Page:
Post‐traumatic stress symptoms of children and adolescents exposed to the 2008 Wenchuan Earthquake: A longitudinal study of 5‐HTTLPR genotype main effects and gene–environment interactions
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Experiencing disasters causes severe mental disorders, among which post-traumatic stress disorder (PTSD) is the most common. We conducted a longitudinal study to examine the effect of 5-hydroxyl tryptamine transporter gene-linked polymorphic region (5-HTTLPR) genotype on child and adolescent PTSD symptom course after the 2008 Wenchuan Earthquake. We genotyped 963 participants who personally experienced the earthquake. PTSD symptoms were measured by University of California, Los Angeles PTSD reaction index at 2.5, 3.5, 4.5 and 5.5 years after the earthquake, respectively. Latent growth model was utilised to examine the main effect and gene-environment interaction effect of 5-HTTLPR on PTSD's symptom course. 5-HTTLPR genotype predicted initial PTSD symptom severity (β = 0.108, p = .019) and rates of symptom recovery (β = -0.120, p = .031) between 2.5 and 5.5 years. Compared with L' allele carriers, those with S'S' genotype showed higher initial symptom severity but also faster recovery rate. 5-HTTLPR genotype only predicted symptom severity at 2.5 years after the earthquake, after controlling for sex, age, ethnicity and trauma severity (β = 0.108, p = .019). This is the first evidence of the effect of 5-HTTLPR genotype on child and adolescent PTSD symptoms longitudinally, offering a novel perspective on the effect of 5-HTTLPR on PTSD symptom development following trauma exposure.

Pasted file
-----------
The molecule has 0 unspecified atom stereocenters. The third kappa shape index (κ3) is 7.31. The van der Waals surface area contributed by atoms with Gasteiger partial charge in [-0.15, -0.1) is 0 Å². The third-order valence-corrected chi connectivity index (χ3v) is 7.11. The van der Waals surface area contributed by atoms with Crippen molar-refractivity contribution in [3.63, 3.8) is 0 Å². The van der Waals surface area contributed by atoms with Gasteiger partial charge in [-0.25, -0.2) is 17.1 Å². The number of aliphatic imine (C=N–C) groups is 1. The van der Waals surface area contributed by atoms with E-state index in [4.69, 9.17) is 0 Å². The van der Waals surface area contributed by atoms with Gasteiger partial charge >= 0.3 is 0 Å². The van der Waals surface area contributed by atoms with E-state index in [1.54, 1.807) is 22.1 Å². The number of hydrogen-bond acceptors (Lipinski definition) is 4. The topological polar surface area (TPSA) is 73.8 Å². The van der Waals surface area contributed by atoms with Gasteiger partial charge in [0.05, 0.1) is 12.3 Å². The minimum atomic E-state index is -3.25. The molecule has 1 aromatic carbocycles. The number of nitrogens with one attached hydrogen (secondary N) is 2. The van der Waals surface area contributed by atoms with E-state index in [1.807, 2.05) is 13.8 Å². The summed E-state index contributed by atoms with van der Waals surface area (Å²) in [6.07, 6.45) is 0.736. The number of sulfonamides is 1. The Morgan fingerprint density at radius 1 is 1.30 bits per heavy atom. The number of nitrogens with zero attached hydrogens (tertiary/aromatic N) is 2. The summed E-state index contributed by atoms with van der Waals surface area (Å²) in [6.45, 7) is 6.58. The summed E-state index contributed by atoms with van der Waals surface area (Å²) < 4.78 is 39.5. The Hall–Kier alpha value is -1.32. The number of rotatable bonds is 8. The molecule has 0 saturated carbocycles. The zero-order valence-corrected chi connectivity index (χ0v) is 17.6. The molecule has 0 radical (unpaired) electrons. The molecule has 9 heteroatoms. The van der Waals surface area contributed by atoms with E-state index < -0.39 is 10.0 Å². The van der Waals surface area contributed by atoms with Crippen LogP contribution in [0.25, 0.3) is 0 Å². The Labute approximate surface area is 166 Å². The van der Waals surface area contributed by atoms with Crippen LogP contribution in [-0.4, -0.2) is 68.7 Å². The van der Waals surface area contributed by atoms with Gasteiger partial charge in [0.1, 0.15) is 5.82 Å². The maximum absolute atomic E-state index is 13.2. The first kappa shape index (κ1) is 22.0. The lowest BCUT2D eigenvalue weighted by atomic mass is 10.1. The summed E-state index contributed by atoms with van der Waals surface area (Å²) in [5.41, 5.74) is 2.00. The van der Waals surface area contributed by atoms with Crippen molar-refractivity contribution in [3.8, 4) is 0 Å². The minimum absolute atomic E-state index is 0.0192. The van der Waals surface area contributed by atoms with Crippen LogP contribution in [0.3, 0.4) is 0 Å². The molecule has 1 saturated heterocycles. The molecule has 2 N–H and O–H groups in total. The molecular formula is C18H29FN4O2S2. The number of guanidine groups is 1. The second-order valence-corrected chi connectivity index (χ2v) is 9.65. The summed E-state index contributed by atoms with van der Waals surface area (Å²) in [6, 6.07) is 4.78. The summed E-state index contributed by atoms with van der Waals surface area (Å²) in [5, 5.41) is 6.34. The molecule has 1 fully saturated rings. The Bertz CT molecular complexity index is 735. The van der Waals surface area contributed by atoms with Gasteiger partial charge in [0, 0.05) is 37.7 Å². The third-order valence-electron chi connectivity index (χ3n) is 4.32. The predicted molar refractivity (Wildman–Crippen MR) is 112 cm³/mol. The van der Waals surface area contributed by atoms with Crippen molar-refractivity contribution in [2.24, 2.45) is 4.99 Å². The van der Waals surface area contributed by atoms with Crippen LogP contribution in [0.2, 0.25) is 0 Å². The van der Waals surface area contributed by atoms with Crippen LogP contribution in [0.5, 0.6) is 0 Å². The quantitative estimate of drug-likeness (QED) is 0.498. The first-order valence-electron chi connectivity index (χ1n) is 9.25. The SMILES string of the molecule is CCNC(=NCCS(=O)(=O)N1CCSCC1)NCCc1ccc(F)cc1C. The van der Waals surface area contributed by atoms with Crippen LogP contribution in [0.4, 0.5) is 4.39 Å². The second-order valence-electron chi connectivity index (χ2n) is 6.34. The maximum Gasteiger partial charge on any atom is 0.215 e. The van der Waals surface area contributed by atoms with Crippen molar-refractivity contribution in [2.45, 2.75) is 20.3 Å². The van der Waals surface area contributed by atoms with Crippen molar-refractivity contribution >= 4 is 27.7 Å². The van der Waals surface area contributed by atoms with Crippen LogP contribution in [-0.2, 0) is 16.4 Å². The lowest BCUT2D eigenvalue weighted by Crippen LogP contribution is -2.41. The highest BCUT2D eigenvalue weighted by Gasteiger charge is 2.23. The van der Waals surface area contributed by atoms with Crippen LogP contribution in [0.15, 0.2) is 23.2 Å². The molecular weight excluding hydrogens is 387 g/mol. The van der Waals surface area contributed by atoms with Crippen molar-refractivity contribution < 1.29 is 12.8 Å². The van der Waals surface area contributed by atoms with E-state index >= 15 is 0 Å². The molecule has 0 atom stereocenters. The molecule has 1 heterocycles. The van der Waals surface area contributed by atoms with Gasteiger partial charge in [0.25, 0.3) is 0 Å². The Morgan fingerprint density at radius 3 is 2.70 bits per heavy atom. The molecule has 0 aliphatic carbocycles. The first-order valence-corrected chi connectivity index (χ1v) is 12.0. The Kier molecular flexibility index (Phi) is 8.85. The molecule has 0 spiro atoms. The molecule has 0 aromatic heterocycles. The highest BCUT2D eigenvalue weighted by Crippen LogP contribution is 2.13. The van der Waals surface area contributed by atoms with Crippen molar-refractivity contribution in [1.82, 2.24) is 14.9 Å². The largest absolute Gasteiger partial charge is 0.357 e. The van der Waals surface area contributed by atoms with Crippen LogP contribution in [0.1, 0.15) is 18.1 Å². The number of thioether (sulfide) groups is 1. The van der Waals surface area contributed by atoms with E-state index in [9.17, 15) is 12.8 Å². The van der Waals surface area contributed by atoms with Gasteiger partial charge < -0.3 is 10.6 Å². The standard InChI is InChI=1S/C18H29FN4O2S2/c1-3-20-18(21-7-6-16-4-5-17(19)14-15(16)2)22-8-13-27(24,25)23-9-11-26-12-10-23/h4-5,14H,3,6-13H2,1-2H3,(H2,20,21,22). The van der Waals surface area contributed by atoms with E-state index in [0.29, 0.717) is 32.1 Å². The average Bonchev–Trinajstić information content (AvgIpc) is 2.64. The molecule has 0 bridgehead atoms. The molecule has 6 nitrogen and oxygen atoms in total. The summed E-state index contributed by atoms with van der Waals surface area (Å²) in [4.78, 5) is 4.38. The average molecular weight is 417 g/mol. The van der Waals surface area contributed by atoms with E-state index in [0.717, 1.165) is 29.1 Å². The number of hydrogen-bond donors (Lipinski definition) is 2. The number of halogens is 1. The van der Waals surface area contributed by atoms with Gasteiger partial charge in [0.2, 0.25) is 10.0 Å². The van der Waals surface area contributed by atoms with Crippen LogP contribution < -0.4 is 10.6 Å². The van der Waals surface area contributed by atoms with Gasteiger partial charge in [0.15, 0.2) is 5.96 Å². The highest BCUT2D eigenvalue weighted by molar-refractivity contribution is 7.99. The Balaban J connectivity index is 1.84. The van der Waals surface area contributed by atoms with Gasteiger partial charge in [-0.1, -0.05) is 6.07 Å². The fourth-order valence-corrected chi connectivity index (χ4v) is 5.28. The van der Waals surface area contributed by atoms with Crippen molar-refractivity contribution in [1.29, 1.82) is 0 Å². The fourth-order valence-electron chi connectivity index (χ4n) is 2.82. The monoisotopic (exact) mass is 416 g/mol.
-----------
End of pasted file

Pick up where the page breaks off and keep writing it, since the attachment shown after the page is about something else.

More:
author list (cited authors)
Li, G., Wang, L. i., Cao, C., Fang, R., Hall, B. J., Elhai, J. D., & Liberzon, I.